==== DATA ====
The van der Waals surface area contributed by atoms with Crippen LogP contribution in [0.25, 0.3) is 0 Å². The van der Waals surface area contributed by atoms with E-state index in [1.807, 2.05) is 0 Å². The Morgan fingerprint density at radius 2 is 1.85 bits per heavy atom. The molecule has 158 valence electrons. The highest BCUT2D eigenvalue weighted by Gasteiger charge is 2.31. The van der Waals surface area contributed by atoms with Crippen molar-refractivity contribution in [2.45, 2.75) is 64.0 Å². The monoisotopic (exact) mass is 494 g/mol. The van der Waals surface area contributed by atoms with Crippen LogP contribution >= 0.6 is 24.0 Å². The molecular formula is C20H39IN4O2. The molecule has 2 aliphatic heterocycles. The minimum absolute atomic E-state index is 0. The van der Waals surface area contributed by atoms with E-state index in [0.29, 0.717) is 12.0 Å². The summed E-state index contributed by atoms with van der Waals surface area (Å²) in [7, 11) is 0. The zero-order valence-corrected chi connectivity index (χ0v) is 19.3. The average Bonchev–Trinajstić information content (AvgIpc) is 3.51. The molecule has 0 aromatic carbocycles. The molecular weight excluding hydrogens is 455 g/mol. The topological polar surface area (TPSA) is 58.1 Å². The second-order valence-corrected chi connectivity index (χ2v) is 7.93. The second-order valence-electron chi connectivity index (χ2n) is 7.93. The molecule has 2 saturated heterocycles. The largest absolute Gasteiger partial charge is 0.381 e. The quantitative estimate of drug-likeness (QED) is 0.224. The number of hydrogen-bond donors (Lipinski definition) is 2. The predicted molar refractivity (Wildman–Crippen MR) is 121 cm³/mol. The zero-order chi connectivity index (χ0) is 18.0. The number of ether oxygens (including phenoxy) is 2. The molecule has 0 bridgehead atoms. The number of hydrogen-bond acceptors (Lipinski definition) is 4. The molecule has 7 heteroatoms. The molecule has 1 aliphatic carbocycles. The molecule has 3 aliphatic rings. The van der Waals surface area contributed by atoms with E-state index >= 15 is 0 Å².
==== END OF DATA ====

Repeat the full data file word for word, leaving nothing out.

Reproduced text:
The van der Waals surface area contributed by atoms with Crippen LogP contribution in [0.25, 0.3) is 0 Å². The van der Waals surface area contributed by atoms with E-state index in [1.807, 2.05) is 0 Å². The Morgan fingerprint density at radius 2 is 1.85 bits per heavy atom. The molecule has 158 valence electrons. The highest BCUT2D eigenvalue weighted by Gasteiger charge is 2.31. The van der Waals surface area contributed by atoms with Crippen molar-refractivity contribution in [2.45, 2.75) is 64.0 Å². The monoisotopic (exact) mass is 494 g/mol. The van der Waals surface area contributed by atoms with Crippen LogP contribution >= 0.6 is 24.0 Å². The molecular formula is C20H39IN4O2. The molecule has 2 aliphatic heterocycles. The minimum absolute atomic E-state index is 0. The van der Waals surface area contributed by atoms with E-state index in [0.29, 0.717) is 12.0 Å². The summed E-state index contributed by atoms with van der Waals surface area (Å²) in [7, 11) is 0. The zero-order valence-corrected chi connectivity index (χ0v) is 19.3. The average Bonchev–Trinajstić information content (AvgIpc) is 3.51. The molecule has 0 aromatic carbocycles. The molecular weight excluding hydrogens is 455 g/mol. The topological polar surface area (TPSA) is 58.1 Å². The second-order valence-corrected chi connectivity index (χ2v) is 7.93. The second-order valence-electron chi connectivity index (χ2n) is 7.93. The molecule has 2 saturated heterocycles. The largest absolute Gasteiger partial charge is 0.381 e. The quantitative estimate of drug-likeness (QED) is 0.224. The number of hydrogen-bond donors (Lipinski definition) is 2. The predicted molar refractivity (Wildman–Crippen MR) is 121 cm³/mol. The zero-order chi connectivity index (χ0) is 18.0. The number of ether oxygens (including phenoxy) is 2. The molecule has 0 bridgehead atoms. The number of hydrogen-bond acceptors (Lipinski definition) is 4. The molecule has 7 heteroatoms. The molecule has 1 aliphatic carbocycles. The molecule has 3 aliphatic rings. The van der Waals surface area contributed by atoms with E-state index >= 15 is 0 Å².